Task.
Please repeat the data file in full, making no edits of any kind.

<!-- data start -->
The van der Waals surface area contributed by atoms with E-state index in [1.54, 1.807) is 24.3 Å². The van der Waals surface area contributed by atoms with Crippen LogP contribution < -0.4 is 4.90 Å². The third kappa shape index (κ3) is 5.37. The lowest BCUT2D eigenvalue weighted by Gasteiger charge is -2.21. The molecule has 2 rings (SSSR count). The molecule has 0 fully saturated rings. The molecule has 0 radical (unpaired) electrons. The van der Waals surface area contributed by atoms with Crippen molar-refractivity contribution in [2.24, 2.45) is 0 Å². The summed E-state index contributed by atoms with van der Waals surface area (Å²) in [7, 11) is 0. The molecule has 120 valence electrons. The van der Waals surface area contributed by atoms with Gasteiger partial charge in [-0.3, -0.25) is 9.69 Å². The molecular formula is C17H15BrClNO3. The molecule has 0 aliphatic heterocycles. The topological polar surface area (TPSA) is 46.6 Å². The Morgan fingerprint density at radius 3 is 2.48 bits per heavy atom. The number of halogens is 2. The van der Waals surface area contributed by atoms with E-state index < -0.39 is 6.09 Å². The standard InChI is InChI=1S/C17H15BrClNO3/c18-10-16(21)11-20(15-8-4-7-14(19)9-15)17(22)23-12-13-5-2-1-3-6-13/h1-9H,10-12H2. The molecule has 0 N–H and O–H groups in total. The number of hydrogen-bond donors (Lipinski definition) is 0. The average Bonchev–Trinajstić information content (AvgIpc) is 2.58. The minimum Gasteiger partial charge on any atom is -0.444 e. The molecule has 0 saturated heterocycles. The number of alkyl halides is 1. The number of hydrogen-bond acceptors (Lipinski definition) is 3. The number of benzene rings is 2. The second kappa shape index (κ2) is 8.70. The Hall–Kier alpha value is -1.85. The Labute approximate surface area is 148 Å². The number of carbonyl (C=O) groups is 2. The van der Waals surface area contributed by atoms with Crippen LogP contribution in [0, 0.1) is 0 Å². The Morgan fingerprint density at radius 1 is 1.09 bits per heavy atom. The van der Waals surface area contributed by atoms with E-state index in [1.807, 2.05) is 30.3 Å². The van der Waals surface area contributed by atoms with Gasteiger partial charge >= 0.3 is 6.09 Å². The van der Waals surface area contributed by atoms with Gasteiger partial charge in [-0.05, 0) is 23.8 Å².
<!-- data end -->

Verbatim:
The van der Waals surface area contributed by atoms with E-state index in [1.54, 1.807) is 24.3 Å². The van der Waals surface area contributed by atoms with Crippen LogP contribution < -0.4 is 4.90 Å². The third kappa shape index (κ3) is 5.37. The lowest BCUT2D eigenvalue weighted by Gasteiger charge is -2.21. The molecule has 2 rings (SSSR count). The molecule has 0 fully saturated rings. The molecule has 0 radical (unpaired) electrons. The van der Waals surface area contributed by atoms with Crippen molar-refractivity contribution in [2.24, 2.45) is 0 Å². The summed E-state index contributed by atoms with van der Waals surface area (Å²) in [7, 11) is 0. The molecule has 120 valence electrons. The van der Waals surface area contributed by atoms with Gasteiger partial charge in [-0.3, -0.25) is 9.69 Å². The molecular formula is C17H15BrClNO3. The molecule has 0 aliphatic heterocycles. The topological polar surface area (TPSA) is 46.6 Å². The Morgan fingerprint density at radius 3 is 2.48 bits per heavy atom. The number of halogens is 2. The van der Waals surface area contributed by atoms with E-state index < -0.39 is 6.09 Å². The standard InChI is InChI=1S/C17H15BrClNO3/c18-10-16(21)11-20(15-8-4-7-14(19)9-15)17(22)23-12-13-5-2-1-3-6-13/h1-9H,10-12H2. The molecule has 0 N–H and O–H groups in total. The number of hydrogen-bond donors (Lipinski definition) is 0. The average Bonchev–Trinajstić information content (AvgIpc) is 2.58. The minimum Gasteiger partial charge on any atom is -0.444 e. The molecule has 0 saturated heterocycles. The number of alkyl halides is 1. The number of hydrogen-bond acceptors (Lipinski definition) is 3. The number of benzene rings is 2. The second kappa shape index (κ2) is 8.70. The Hall–Kier alpha value is -1.85. The Labute approximate surface area is 148 Å². The number of carbonyl (C=O) groups is 2. The van der Waals surface area contributed by atoms with Crippen LogP contribution in [0, 0.1) is 0 Å². The Morgan fingerprint density at radius 1 is 1.09 bits per heavy atom. The van der Waals surface area contributed by atoms with E-state index in [1.807, 2.05) is 30.3 Å². The van der Waals surface area contributed by atoms with Gasteiger partial charge >= 0.3 is 6.09 Å². The van der Waals surface area contributed by atoms with Gasteiger partial charge in [-0.05, 0) is 23.8 Å².